4. Topic Modelling with PySpark

So, here comes the topic modelling. We will use, I guess, the most popular algorithm for topic modelling — LDA. It is a generative model that assumes that documents are represented by a distribution of topics and topics, in turn, are represented by a distribution of words. Given the TF-IDF scores for the vocabulary, LDA can identify the predefined number of topics within the data.

Taken from unsplash.

PySpark has the LDA algorithm implemented. To train LDA, we need to define the number of topics and the number of algorithm iterations.

from pyspark.ml.clustering import LDAnum_topics = 6
max_iter = 10
lda = LDA(k=num_topics,
lda_model = lda.fit(tfidf_result)

After the topic model is trained, we would like to get the words that describe the derived topics. For this, we will write the UDF that converts word ids (the actual output for a topic by a topic model) into words:

vocab = tf_model.vocabularydef get_words(token_list):
return [vocab[token_id] for token_id in token_list]
udf_to_words = F.udf(get_words, T.ArrayType(T.StringType()))

Now, we can output words for each modelled topic with LDA model function describeTopics. We will show only 7 the most relevant words for each topic.

num_top_words = 7topics = lda_model
.withColumn('topicWords', udf_to_words(F.col('termIndices')))
topics.select('topic', 'topicWords').show(truncate=100)

You might get the following results for the topics:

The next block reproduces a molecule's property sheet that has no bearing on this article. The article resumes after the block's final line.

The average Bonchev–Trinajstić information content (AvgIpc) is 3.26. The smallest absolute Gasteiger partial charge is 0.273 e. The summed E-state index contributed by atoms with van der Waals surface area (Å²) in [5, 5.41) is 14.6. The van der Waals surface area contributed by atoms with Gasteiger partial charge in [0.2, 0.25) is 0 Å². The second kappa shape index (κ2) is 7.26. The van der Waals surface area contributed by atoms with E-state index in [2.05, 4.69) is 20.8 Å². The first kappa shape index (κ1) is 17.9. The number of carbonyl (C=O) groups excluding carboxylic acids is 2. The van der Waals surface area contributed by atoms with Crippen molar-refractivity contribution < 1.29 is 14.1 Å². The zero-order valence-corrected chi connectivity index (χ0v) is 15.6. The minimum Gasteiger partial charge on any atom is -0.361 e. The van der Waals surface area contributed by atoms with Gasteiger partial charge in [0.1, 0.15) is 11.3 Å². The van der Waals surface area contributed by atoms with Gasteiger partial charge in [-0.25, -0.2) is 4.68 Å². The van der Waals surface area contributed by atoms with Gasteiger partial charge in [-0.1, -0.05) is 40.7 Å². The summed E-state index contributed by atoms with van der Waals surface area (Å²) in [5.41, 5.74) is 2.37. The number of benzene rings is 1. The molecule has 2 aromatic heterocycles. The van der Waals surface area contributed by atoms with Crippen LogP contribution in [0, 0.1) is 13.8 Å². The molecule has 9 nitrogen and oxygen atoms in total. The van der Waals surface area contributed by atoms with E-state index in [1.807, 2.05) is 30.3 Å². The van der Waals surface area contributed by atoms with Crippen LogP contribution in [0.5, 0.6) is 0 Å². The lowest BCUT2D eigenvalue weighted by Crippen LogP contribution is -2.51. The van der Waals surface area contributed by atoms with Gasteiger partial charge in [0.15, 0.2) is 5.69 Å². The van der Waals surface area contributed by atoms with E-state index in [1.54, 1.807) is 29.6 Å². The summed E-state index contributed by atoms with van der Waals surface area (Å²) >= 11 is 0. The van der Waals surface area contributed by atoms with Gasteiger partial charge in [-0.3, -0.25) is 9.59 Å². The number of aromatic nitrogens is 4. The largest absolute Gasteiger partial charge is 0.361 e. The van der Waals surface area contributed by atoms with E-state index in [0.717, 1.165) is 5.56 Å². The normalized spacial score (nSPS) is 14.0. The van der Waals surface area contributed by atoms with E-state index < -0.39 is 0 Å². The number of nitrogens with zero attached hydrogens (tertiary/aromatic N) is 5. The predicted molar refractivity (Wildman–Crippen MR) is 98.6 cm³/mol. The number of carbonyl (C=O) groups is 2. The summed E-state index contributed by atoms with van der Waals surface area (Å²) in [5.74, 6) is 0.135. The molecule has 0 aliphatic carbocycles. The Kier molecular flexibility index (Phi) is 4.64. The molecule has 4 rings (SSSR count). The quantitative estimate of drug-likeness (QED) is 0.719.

+-----+------------------------------------------------------------+ |topic|                                                  topicWords| +-----+------------------------------------------------------------+ |    0|      [wax, rack, spray, attack, pop, shoulder rest, guitar]| |    1|                [pick, guitar, string, one, use, tuner, pin]|
| 2| [string, pedal, guitar, sound, use, one, get]| | 3| [string, sound, pick, mic, nice, danelectro, echo]| | 4| [tube, delay, boss, fuzz, overdrive, pedal, tone]| | 5| [capo, stand, uke, ukulele, attach, arm, hanger]| +-----+------------------------------------------------------------+

As you can see, some topics are more generic and share words with other topics, but some of the topics are quite targetted. It is always nice to experiment with the number of topics for topic modelling since you never know what could be the best fit for your data. You may notice that n-grams didn’t contribute much to the topics. We have just one n-gram (“shoulder rest”) among top words for six topics. However, it is highly dependent on the data, and some domains benefit a lot from introducing n-grams to topic modelling.

That is it for topic modelling with PySpark and Spark NLP. I hope it was helpful! For more elaborated topic modelling pipeline with Spark in Python, check out the code in this repo.

Good luck with your experiments!



Maria Obedkova
TrustYou Engineering

NLP | ASR | AI | R&D | writing and illustrating as a hobby